Vacations: We all know we should take them for our mental health and the health of our relationships, but many entrepreneurs stress that stepping away from work responsibilities will harm their businesses and land them with a painful backlog of tasks upon their return. But j2 Global, a company that provides cloud-based communication solutions to small firms, insists that actually, getting away can significantly improve not just your marriage or your stress levels but also how you run your company long term.
Mike Pugh, vice president of marketing at j2, explained to Inc.com in an interview that while j2's recent poll of small business owners revealed that more than half are planning on either skipping their vacation entirely or working through their time away, his experience working with small businesses shows that "vacations are good for the soul and for the business."
A recent Intuit study confirmed this, finding 82% of small business owners who took a vacation experienced an increase in job performance when they came back. So how can you manage both to get away and to get a post-vacation productivity boost? Pugh has four tips.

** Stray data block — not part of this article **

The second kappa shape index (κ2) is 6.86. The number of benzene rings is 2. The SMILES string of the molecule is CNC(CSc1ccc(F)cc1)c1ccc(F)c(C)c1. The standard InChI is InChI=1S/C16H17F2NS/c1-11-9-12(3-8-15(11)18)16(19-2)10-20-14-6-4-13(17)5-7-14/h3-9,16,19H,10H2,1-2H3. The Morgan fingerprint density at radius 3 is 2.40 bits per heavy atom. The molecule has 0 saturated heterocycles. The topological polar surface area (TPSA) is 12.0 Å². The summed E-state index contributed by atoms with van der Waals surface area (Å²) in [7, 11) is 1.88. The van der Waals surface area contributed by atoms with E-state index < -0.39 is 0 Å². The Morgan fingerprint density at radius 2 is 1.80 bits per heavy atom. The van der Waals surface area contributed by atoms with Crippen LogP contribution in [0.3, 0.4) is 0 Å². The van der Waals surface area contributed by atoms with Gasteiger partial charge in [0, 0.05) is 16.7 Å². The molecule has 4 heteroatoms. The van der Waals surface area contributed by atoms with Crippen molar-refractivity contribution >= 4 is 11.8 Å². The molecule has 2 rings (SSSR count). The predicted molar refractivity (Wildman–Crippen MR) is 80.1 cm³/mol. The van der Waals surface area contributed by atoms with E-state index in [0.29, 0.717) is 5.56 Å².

Yes, it sound simple, but Pugh insists many business owners neglect to inform those around them that they're leaving, robbing themselves of lots of freely available assistance. "Between instant messaging, email, text messaging, and phone, if someone wants to find you, they will work very hard to find you. That makes for nagging presences while you're out on the beach," he explains, suggesting that the simple step of telling colleagues about your trip in advance, setting an away message on your email or changing the voice greeting on your phone can make a big difference.
"Most people want to help someone on vacation, and if they know that you're gone, they'll leave you alone until you come back. But people don't take enough advantage of that help they can get from their network," Pugh says.